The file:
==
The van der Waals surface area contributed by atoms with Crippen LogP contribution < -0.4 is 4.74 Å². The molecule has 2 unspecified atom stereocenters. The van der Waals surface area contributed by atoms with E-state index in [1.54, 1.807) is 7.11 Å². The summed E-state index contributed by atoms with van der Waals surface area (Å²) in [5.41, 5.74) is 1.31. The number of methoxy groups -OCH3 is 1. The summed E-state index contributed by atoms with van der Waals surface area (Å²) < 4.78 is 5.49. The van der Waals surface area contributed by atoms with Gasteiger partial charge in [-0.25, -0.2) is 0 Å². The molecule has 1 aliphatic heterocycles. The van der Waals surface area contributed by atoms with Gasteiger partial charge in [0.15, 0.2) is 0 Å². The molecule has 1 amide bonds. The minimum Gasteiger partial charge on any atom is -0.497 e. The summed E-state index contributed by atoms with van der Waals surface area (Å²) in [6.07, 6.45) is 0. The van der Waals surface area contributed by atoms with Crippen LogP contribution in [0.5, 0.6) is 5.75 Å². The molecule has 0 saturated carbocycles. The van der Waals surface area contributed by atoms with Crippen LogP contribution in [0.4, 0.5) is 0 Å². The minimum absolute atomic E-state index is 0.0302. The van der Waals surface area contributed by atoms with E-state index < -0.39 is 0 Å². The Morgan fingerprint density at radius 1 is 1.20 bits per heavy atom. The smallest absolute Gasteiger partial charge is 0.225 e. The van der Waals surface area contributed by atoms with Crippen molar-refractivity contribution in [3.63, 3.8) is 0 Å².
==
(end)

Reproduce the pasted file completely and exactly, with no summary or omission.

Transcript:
The van der Waals surface area contributed by atoms with Crippen LogP contribution < -0.4 is 4.74 Å². The molecule has 2 unspecified atom stereocenters. The van der Waals surface area contributed by atoms with E-state index in [1.54, 1.807) is 7.11 Å². The summed E-state index contributed by atoms with van der Waals surface area (Å²) in [5.41, 5.74) is 1.31. The number of methoxy groups -OCH3 is 1. The summed E-state index contributed by atoms with van der Waals surface area (Å²) < 4.78 is 5.49. The van der Waals surface area contributed by atoms with Gasteiger partial charge in [-0.25, -0.2) is 0 Å². The molecule has 1 aliphatic heterocycles. The van der Waals surface area contributed by atoms with Gasteiger partial charge in [0.15, 0.2) is 0 Å². The molecule has 1 amide bonds. The minimum Gasteiger partial charge on any atom is -0.497 e. The summed E-state index contributed by atoms with van der Waals surface area (Å²) in [6.07, 6.45) is 0. The van der Waals surface area contributed by atoms with Crippen LogP contribution in [0.5, 0.6) is 5.75 Å². The molecule has 0 saturated carbocycles. The van der Waals surface area contributed by atoms with Crippen LogP contribution in [0.4, 0.5) is 0 Å². The minimum absolute atomic E-state index is 0.0302. The van der Waals surface area contributed by atoms with E-state index < -0.39 is 0 Å². The Morgan fingerprint density at radius 1 is 1.20 bits per heavy atom. The smallest absolute Gasteiger partial charge is 0.225 e. The van der Waals surface area contributed by atoms with Crippen molar-refractivity contribution in [3.63, 3.8) is 0 Å².